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The climate emergency

18 August 2021

We are at a tipping point when it comes to our climate. It is estimated that a 1.5°C rise in the global average temperature above pre-industrial levels will heavily impact the planet, our way of life, and the lives of future generations.

By 2100, rising sea levels would displace 680 million people that live in low-lying coastal zones1. In 2100, the cost to the world economy would be $54 trillion, rising to $69 trillion for a 2°C rise2.

680 million

The number of people displaced
by rising sea levels by 2100

Targets, projections and pledges

It seems that current efforts are having little effect, despite 195 countries signing the 2015 UN Paris Agreement and committing to reduce emissions in order to limit the rise in global temperature to 1.5°C by 2100. Current emissions are estimated to be leading us to an increase of 3°C3.

A course correction is needed to limit the rise, and this will require new pledges from around the world. At the heart of the Paris Agreement are Nationally Determined Contributions (NDCs) which state what action different countries must take in order to limit temperature increase. These differ between countries, with an understanding that developing countries will see a peak in their emissions at a later date than other countries. The 2018 UN report found that current projections

suggest that by following the NDCs currently set out, the world is likely to overshoot it’s 2030 emissions target by 29-32 billion tonnes of CO2.

The impact of Covid-19 means countries have an opportunity to re-establish their NDCs and make additional commitments in order to reduce emissions.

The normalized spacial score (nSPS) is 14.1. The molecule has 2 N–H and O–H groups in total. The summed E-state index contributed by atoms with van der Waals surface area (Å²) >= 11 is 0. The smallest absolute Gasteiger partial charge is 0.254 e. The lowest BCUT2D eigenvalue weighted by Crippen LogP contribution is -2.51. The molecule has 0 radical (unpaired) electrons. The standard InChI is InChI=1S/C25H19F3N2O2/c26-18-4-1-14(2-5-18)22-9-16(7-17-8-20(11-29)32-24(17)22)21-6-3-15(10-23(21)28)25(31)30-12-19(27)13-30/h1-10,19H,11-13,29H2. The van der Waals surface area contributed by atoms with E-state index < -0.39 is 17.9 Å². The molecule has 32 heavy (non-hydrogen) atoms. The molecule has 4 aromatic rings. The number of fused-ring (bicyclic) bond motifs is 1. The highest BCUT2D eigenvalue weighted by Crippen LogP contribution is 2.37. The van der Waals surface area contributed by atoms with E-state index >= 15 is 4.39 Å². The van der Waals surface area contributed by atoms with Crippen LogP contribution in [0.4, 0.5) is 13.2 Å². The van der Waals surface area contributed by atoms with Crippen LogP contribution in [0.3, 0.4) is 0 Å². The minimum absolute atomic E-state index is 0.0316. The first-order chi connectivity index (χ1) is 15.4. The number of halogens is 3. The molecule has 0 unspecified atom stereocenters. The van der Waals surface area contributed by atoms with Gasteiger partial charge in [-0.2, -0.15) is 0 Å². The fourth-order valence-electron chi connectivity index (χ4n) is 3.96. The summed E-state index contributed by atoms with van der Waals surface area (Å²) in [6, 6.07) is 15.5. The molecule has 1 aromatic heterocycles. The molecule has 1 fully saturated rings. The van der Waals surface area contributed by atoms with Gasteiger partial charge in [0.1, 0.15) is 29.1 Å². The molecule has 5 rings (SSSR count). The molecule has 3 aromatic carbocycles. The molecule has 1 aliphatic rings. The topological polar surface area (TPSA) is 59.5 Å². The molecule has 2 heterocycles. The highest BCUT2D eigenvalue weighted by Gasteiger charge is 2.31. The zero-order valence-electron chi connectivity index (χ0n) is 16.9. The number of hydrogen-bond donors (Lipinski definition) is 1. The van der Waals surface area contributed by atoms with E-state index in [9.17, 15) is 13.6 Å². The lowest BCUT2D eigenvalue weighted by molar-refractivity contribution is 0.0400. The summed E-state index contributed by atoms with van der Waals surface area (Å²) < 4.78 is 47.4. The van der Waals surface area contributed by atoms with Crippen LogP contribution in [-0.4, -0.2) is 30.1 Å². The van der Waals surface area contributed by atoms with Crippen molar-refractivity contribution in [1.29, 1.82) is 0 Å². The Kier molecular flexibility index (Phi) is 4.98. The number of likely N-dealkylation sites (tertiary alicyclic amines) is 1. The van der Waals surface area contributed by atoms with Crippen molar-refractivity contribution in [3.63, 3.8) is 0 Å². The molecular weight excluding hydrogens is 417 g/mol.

Where do emissions come from?

In order to reduce emissions, it is important to understand where they come from. The extraction, transport and processing of materials are responsible for 70% of all greenhouse gases4.

Mobility has the largest emissions footprint at 17.1 billion tonnes. The second largest footprint comes from housing at 13.5 billion tonnes. The production and provision of food, fibre and the clearing of plants for the expansion of urban centres meanwhile contributes 10 billion tonnes of emissions.

The remaining 30% of global emissions are caused by communication, services, consumables and healthcare. Consumables are related with the production of consumer electronics, clothing, personal health products. Communication (mostly for infrastructure, devices and data storage) accounts for 3.5 billion tonnes. Healthcare meanwhile has the smallest footprint of societal needs and wants, with a footprint of 3 billion tonnes, mostly generated for hospital buildings, healthcare equipment and pharmaceuticals.


The proportion of greenhouse gases
from the extraction, transport and
processing of materials

  1. The Ocean and Cryosphere in a Changing Climate by the IPCC.
  2. Protecting our capital by CDP and C40 Cities.
  3. UNEP, Emissions Gap Report 2018. 
  4. The Circularity Gap Report 2021 by Circle Economy.